Motor City Street Dance Academy brings hip-hop history and culture to southwest Detroit's kids


Growing up in southwest Detroit, Benito "Mav-One" Vasquez never took much to sports. Neither was he into marching band. And in his neighborhood, he says, there wasn't much else to do for a young boy in the late '90s and early 2000s.


But one day he ventured into the Clark Park YMCA, and witnessed some guys break dancing. He tried it and was hooked. Vasquez discovered refuge in hip-hop culture, transforming himself into a b-boy. He saw dance as a way to be a part of something, to have his own community amid the turmoil he was experiencing in his life at the time.


Vasquez traveled to competitions, won awards, and made a name for himself in the Michigan breaking community. But as he entered his 20s, he saw opportunities for young kids in southwest Detroit slipping away. So he began teaching classes around the neighborhood and in 2016, opened the Motor City Street Dance Academy.


"There's this whole creative side that kids want to pursue that they don't have access to," says Vasquez. "Just being able to have that creative space, whether it's dance or art or music, or deejaying, or producing ... is pretty big."

Benito "Mav-One" Vasquez. Photo by Nina Ignaczak.


The nonprofit dance and art studio operates out of Garage Cultural, a collective community arts space on Livernois founded by Ismael Durant and directed by his daughter Amelia Durant. The space is located in a former warehouse building owned by tortilla manufacturer Hacienda Mexican Foods. Funded through a mix of foundation grants, individual contributions, and sliding scale tuition, MCSDA offers classes in breaking, popping, aerosol arts, comic, anime, DJ, and yoga.


The training goes beyond simple technical skills. Vasquez is passionate about teaching the history and culture of hip-hop alongside dance moves.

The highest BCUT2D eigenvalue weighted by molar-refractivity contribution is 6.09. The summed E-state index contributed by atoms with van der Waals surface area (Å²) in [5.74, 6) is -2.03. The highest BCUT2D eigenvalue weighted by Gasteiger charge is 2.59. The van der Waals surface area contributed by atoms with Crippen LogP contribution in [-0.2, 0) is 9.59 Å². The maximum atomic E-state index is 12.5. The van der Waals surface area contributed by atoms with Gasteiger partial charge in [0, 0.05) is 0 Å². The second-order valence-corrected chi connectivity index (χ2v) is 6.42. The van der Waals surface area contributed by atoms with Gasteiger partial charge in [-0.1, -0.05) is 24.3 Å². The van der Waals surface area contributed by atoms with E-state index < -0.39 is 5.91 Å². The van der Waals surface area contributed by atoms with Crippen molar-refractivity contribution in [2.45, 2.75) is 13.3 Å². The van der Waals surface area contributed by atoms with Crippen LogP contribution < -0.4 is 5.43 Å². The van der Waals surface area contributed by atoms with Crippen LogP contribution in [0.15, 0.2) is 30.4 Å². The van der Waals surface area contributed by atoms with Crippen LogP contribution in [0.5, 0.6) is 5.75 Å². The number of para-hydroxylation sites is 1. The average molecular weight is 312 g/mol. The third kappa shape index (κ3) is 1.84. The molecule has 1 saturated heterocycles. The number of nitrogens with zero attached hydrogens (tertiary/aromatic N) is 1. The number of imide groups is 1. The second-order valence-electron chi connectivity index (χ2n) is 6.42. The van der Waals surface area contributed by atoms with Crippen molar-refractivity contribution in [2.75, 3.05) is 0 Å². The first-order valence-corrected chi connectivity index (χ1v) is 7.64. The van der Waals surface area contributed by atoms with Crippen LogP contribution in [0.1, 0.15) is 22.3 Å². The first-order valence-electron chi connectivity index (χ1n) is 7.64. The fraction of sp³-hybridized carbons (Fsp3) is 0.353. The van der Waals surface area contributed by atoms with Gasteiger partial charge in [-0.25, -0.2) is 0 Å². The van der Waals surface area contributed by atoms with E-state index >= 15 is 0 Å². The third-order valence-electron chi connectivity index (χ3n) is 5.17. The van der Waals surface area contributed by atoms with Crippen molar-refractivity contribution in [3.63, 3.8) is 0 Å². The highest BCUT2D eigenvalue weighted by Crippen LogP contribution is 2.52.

"I definitely feel like our biggest challenge is just getting people to know who we are and what we do," says Vasquez. "Everybody's got opinions about hip-hop. When you start speaking about culture and roots, there's a disconnect. Everybody knows that breaking exists. They just don't know that it's part of hip-hop culture."


Understanding where hip-hop comes from is important for the students at MCSDA to know, according to Vasquez, because that history contains lessons that apply to Detroit kids' lives right now. In the early 2000s, Vasquez went to the South Bronx, to the birthplace of hip-hop, to see it for himself. As he sat on a bench near the housing projects where the first b-boys crafted a new style of dance and music, it all began to click for him.


"Growing up in Detroit in the early 2000s, being a teenager, the city was basically in the same situation as the South Bronx was in the mid-'70s," he says. "Looking at those pictures of early breaking being born, the parallels were just like, wow. That's what we grew up with; abandoned houses, burned-out houses, not a lot of resources or funding. Just, you know, really kind of out here on our own."


And Vasquez has been able to learn about that history from the source.


"That's what is beautiful about hip-hop—the pioneers are still alive. So I've been able to connect with a lot of original pioneers. I've been able to be in conversations with Track 2, you know, and Crazy Legs, and learn from these people who were the original creators of this."

Mav-One (right) and dance instructor Dontez "Just" Jones. Photo by Nina Ignaczak.


In addition to a solid grounding in history, MCSDA also focuses on developing kids' skills as artists and entrepreneurs.


"We're focused on growing artists as opposed to just giving them something to do," says Vasquez. "I want kids that come through here ultimately to be really, really talented at what they do. You know, not necessarily pushing that they be a dancer for a living. But if you're going to be good at something, you might as well get paid for it."


Sustaining funding for the MCSDA is a constant hustle, according to Vasquez, but one that is worth the effort. And what the neighborhood lacks monetarily, he says, it makes up for in social capital and pride.


"We show kids, here's how to do it, if you want to do it," he says. "And it's about just being able to represent what the city stands for, you know, surviving out of all of that. Look what I survived through, and now what I'm able to provide for the next generation."

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Nina Ignaczak is a metro Detroit-based writer and the editor of Metromode. Follow her on Twitter @ninaignaczak.